Sentences (#45)

Opening an outstanding post by Joshua M. Brown:

The only way to save the economy is to crash it.

“You can blame the Federal Reserve’s loose money policies if you’d like” — a torrent of devalued-capital that gets turned into ubiquitous glut and the ruination of selective intelligence:

Here’s the perfect business idea for this environment: Open a Hundred Dollar Bill Store™. You sell hundred dollar bills for ninety dollars each. You’ll lose ten dollars per transaction but you’ll do a trillion in revenues in year one. Maybe you show an ad to everyone who walks into the store and you break even. User growth with be on the order of 1000% per month. A billion users. You’ll be the biggest IPO of all time when Goldman’s underwriters get wind of that growth rate. Go public and let someone else worry about a competitor selling hundred dollar bills for eighty-five.

Brown’s conclusion is close to a definition of economic sanity:

I don’t have any answers other than what I began with – we need a washout. A recession would be plenty, no need for anything worse [hmmm]. It’s got to be flushed from the system. Bad business models that were never designed to succeed outside of raising capital to continue must not be allowed to continue. No need for legislation, the cycle will clean it up. It always does. The best thing that could happen here is for a return of the cycle. We’re in year seven of an “expansion” and no one is happy. It’s time for a contraction. It’s long overdue.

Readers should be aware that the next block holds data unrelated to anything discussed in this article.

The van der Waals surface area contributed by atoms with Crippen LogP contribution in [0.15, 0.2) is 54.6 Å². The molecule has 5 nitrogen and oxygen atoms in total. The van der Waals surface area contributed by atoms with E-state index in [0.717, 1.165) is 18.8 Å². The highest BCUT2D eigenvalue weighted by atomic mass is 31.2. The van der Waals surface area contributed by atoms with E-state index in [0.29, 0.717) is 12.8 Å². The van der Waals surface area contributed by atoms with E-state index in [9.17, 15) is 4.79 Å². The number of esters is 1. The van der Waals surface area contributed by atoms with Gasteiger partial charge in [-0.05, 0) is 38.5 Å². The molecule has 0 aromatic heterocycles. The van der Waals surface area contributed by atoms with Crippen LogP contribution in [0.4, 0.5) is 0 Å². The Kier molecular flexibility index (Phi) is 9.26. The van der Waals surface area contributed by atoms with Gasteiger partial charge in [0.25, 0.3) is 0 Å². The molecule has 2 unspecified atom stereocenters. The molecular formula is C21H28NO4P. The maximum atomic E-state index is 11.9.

February 27, 2016admin 14 Comments »
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14 Responses to this entry

  • Sentences (#45) | Neoreactive Says:

    […] By admin […]

    Posted on February 27th, 2016 at 1:43 pm Reply | Quote
  • Anomaly UK Says:

    Not sure how important this is, but under the growing consciousness of “financialization”, it is not widely known how much the actual number of traders is decreasing.

    When I was in the industry, there were two software developers to each trader, directly working for the trading desk, not including all the more general systems behind them. People get all hung up on HFT, which is a niche with minor economic significance, but whole markets are now provided by a tiny number of human traders supported by enormous automation.


    existoon Reply:

    30-50% of jobs in financial industry will be automated away in a decade, from the bottom to the top.